I didn't smell the wispy smoke to see it smelled like coolant. When I spun the water pump by hand I got a bit more even through the engine was off.

I just assumed that with no coolant it had to be exhaust.
 

TR3driver

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Gycol (antifreeze) evaporates very slowly, especially inside a container with a limited opening (like an engine), and especially mixed with the sediment that tends to collect in the back of TR engines.

One way to be sure would be to use one of those "block tester" things to sniff the thermostat opening. If the chemical turns yellow, that's probably exhaust you see.
https://www.ebay.com/itm/Engine-Blo...:g:pngAAOSwNNxWFXFW&item=371542001655&vxp=mtr
(Just an example, you also need the chemical that goes inside.)
 

TomMull

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I'm not a fan of running engines without coolant, particularly wet liner ones. I'd hook up enough of the cooling system to run it. Perhaps also inspect and change the head gasket while you're at it. Easy enough to do and not too expensive. Tom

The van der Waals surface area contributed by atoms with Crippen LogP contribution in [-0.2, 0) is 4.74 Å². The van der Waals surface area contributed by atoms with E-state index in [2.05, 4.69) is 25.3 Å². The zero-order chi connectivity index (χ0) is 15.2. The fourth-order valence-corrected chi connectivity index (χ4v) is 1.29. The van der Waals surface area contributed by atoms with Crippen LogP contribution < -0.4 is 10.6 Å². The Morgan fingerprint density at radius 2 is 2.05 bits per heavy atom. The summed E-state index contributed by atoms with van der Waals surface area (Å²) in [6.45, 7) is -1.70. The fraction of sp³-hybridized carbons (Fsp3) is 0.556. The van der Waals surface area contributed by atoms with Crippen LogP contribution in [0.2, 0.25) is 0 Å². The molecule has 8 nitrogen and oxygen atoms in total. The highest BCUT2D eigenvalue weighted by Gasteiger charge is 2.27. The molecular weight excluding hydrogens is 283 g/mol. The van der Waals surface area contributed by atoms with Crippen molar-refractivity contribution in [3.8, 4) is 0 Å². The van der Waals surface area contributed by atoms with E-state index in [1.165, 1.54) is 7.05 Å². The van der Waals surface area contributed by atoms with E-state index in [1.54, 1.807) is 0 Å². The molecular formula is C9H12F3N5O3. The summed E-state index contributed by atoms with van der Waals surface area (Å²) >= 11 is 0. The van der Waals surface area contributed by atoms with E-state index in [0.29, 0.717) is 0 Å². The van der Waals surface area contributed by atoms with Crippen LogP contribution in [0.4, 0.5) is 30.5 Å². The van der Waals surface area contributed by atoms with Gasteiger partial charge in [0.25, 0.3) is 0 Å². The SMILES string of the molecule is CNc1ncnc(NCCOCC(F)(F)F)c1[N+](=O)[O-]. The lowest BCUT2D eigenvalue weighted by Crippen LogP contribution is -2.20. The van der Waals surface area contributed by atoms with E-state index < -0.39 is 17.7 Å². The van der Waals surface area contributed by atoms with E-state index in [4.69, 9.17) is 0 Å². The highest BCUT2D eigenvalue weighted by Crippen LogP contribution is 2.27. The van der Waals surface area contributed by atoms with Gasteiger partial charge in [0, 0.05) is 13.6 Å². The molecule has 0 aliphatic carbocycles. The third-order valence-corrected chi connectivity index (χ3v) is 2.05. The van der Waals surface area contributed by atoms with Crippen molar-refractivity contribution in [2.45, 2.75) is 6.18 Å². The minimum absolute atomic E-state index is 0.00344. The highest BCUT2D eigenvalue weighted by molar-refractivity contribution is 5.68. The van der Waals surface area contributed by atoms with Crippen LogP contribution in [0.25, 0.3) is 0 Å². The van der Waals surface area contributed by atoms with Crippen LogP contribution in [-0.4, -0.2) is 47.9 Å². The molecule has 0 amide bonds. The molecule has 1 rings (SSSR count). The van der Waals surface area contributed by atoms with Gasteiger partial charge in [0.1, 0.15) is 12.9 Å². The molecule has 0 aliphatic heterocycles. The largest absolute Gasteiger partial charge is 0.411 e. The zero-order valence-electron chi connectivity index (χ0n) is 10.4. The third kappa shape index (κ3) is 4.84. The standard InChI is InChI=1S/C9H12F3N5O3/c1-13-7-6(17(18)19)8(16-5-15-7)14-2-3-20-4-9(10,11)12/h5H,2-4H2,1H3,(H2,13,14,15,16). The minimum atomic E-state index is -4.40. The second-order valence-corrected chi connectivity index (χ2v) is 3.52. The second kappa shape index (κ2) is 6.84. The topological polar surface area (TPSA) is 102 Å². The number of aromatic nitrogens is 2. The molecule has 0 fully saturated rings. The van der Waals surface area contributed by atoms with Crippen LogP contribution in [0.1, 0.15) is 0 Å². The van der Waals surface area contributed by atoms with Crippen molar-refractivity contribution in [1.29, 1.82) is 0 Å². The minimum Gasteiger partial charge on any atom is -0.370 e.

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tdskip

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Hi Randall, thanks for the additional info.

I'm going to cross my fingers and work on the assumption that it is old stuff burning off.

Thanks!
 
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tdskip

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I'm not a fan of running engines without coolant, particularly wet liner ones. I'd hook up enough of the cooling system to run it. Perhaps also inspect and change the head gasket while you're at it. Easy enough to do and not too expensive. Tom

Hi Tom, I've only run it for 20 seconds at a time after it was cooled down. Not going to do anymore until cooling system is set up based on the above.
 

KVH

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Hi - I've got a pretty even 100 +/- 5 across the board BUT that was before the engine actually fired.

I'm not the expert on compression, but during my last test I had 175 across the board, all four cylinders. Consistent range in all 4 cylinders is very important, but consistent low would be a concern. At 100, that just sounds low to me. Can anyone else comment on that?
 

trrdster2000

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It seems low to me. If it doesn't come up after putting a couple of squirts of oil in the cylinders I would be pulling the head. I know rings need to be set on a engine that has not ran in a while, but that was low numbers even at that.